Since the global financial crash of 2008, companies have been rushing to gain exposure to China's 1.35 billion potential consumers. However, that tide seems to have now turned with the U.S. ranking as the most important market for growth over the next 12 months, according to a new report.
The survey — released by PwC Tuesday at the World Economic Forum in Davos — said that global CEOs now place the U.S. ahead of China in the global market stakes for the first time since PWC asked the question five years ago. Of the CEOs polled, 38 percent said the U.S. was among their top-three overseas growth markets, compared with 34 percent for China, 19 percent for Germany, 11 percent for the U.K. and 10 percent for Brazil.
"While some mature markets like the U.S. appear to be rebounding, others like the euro zone continue to struggle. And while some emerging economies continue to expand rapidly, others are slowing. Finding the right strategic balance to sustain growth in this changing marketplace remains a challenge," Dennis M. Nally, the chairman of PwC International, said in statement accompanying the report.
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The annual survey, the 18th time it has been released, compiles 1,322 online responses from global CEOs in 77 countries during the last quarter of 2014. CEOs from Dell, Johnson & Johnson, RBS, Volvo, BHP Billiton and RBC were just some of the survey's notable contributors.
U.S. stock markets showed solid gains last year adding to the seemingly never-ending bull market for equities that is now in its sixth year. For many, the third-quarter figure for gross domestic product (GDP) - which came in it an annualized 5.0 percent – confirmed that the U.S. economy is looking up and is back on track. This was the quickest pace the U.S. economy grew in 11 years.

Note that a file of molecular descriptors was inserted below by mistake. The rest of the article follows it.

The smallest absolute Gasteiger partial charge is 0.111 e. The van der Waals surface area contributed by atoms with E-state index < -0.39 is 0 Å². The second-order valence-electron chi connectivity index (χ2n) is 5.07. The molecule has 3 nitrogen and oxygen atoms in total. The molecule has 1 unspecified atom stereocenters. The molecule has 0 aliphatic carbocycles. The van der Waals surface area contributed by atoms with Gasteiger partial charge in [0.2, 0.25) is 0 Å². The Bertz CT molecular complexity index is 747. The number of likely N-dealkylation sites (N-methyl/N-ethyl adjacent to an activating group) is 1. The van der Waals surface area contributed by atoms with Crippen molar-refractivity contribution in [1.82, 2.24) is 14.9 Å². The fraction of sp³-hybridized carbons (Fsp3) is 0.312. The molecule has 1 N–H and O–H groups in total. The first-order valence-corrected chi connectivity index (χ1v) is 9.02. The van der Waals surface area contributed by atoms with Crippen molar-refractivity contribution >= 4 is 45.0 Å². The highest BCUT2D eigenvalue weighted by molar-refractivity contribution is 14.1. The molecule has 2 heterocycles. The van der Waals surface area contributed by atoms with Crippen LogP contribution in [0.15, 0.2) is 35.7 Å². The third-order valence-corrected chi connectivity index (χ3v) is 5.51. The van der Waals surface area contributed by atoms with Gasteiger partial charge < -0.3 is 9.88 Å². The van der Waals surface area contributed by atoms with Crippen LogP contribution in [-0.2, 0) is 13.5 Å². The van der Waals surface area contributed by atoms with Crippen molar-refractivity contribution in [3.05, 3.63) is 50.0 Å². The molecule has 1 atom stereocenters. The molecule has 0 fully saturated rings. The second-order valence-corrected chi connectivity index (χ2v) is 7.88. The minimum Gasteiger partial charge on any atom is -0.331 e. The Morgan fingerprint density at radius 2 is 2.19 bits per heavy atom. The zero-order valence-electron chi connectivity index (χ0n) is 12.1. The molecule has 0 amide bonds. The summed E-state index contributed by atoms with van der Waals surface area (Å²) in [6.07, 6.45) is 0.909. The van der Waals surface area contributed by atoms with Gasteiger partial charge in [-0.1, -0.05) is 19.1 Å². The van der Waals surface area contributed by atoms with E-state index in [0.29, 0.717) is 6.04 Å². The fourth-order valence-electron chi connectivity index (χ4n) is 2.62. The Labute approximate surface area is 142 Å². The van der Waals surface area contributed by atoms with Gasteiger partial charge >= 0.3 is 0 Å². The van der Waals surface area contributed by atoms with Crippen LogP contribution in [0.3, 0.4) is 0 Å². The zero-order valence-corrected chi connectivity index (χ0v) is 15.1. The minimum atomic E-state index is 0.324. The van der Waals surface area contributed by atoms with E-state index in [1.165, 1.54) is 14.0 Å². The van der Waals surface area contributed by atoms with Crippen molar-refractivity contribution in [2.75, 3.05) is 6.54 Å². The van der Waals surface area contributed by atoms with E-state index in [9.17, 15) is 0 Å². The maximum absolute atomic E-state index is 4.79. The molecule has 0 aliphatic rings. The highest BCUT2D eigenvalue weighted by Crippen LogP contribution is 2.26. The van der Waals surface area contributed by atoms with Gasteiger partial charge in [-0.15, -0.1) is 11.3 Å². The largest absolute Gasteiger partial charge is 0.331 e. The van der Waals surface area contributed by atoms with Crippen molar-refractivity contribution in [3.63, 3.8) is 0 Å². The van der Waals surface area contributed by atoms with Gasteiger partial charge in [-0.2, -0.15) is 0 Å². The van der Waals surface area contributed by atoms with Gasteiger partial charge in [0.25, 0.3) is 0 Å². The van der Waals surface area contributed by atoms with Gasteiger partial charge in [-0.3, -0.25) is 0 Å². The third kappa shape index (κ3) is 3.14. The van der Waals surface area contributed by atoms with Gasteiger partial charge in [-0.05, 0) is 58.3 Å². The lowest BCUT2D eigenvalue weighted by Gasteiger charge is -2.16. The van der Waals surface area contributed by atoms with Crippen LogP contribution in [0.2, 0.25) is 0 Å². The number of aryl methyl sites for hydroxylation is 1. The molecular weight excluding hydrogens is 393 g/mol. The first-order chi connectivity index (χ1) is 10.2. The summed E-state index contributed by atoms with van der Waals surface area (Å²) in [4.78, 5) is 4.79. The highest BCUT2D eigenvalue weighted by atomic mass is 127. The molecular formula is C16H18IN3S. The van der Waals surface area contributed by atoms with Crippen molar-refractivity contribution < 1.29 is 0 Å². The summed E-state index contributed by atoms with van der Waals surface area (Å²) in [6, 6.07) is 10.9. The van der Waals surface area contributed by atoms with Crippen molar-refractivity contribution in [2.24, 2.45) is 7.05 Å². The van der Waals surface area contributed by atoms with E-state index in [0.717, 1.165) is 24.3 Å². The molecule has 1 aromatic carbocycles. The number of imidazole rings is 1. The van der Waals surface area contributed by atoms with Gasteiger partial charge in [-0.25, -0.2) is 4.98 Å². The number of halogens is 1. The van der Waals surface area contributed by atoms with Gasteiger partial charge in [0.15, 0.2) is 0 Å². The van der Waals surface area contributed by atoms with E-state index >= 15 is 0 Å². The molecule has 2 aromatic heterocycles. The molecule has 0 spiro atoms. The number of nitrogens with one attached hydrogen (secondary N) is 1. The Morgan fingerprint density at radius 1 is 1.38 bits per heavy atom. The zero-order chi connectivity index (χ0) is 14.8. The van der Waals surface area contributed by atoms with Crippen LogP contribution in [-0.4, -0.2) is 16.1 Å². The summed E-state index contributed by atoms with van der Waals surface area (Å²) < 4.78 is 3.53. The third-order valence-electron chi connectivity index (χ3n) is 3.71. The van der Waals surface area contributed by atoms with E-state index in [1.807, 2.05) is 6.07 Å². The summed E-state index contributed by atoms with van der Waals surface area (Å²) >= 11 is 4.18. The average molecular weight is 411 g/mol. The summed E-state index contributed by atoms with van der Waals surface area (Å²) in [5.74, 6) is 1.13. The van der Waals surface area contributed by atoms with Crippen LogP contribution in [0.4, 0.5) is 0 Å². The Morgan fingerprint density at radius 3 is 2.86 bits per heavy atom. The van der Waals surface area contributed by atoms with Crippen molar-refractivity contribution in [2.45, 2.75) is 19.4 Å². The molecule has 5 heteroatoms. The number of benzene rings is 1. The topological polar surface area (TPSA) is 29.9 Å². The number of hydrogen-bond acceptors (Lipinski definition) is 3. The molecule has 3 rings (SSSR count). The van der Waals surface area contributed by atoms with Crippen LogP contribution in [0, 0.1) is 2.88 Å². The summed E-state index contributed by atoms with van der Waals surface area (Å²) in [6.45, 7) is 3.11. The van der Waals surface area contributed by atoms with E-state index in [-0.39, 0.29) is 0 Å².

In contrast, the Chinese central bank is carefully trying to manage a fall from double-digit growth for the world's second largest economy. The country's leadership is stepping up regulation, curbing an overheated credit market and switching an export-focused economy into a consumer-driven one. China's gross domestic product release on Tuesday showed the economy grew 7.3 percent in the fourth quarter from the year-ago period, bringing growth in the full year to 7.4 percent – the weakest performance since 1990.
Despite a bullish outlook for the U.S., CEOs are generally cautious on the outlook for the 2015, adding to a rather lukewarm mood at the World Economic Forum in Davos. The new year has seen Islamist terrorism on the streets of France, major currency volatility in Switzerland, ultra-low bond yields, a continued fall in oil prices and tensions in eastern Ukraine that are far from over.
Fewer CEOs than last year think that global economic growth will improve over the next 12 months, according to the survey: 37 percent of those surveyed thought global economic growth will improve in 2015, down from 44 percent last year while 17 percent believed global economic growth will decline, more than twice as many as a year ago.
"This year, there's a dip. Without question, it really points to the concerns out there...CEOs are really saying that they want certainty," Nally told CNBC at Davos.
In its World Economic Outlook Update published on Tuesday, the International Monetary Fund projected the world economy would expand by 3.5 percent this year and 3.7 percent next year, picking up from 3.3 percent in 2014 but lower than its October estimate of 3.8 percent for this year and 4 percent for the next.
"The world is facing significant challenges: economically, politically and socially. CEOs overall remain cautious in their near-term outlook for the worldwide economy, as well as for growth prospects for their own companies," PwC's Nally said.
"CEO confidence is down notably in oil-producing nations around the world as a result of plummeting crude oil prices. Russia CEOs, for example, were the most confident in last year's survey, but are the least confident this year. Confidence also slipped among CEOs in the Middle East, Venezuela, and Nigeria."